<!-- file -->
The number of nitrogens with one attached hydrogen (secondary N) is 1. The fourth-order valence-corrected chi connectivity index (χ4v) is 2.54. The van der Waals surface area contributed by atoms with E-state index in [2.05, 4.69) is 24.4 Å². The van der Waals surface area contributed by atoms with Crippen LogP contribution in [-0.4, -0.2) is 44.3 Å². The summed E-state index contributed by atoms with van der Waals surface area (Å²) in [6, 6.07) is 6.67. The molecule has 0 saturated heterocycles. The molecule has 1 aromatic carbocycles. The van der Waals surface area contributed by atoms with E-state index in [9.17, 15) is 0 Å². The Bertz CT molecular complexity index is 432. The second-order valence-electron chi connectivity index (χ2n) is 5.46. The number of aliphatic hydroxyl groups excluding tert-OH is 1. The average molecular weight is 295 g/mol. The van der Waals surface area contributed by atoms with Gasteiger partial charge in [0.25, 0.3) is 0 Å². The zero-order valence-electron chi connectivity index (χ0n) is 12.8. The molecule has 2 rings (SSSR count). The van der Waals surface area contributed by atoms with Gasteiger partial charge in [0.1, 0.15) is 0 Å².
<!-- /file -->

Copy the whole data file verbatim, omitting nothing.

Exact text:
The number of nitrogens with one attached hydrogen (secondary N) is 1. The fourth-order valence-corrected chi connectivity index (χ4v) is 2.54. The van der Waals surface area contributed by atoms with E-state index in [2.05, 4.69) is 24.4 Å². The van der Waals surface area contributed by atoms with Crippen LogP contribution in [-0.4, -0.2) is 44.3 Å². The summed E-state index contributed by atoms with van der Waals surface area (Å²) in [6, 6.07) is 6.67. The molecule has 0 saturated heterocycles. The molecule has 1 aromatic carbocycles. The van der Waals surface area contributed by atoms with E-state index in [9.17, 15) is 0 Å². The Bertz CT molecular complexity index is 432. The second-order valence-electron chi connectivity index (χ2n) is 5.46. The number of aliphatic hydroxyl groups excluding tert-OH is 1. The average molecular weight is 295 g/mol. The van der Waals surface area contributed by atoms with Gasteiger partial charge in [0.25, 0.3) is 0 Å². The zero-order valence-electron chi connectivity index (χ0n) is 12.8. The molecule has 2 rings (SSSR count). The van der Waals surface area contributed by atoms with Gasteiger partial charge in [0.1, 0.15) is 0 Å².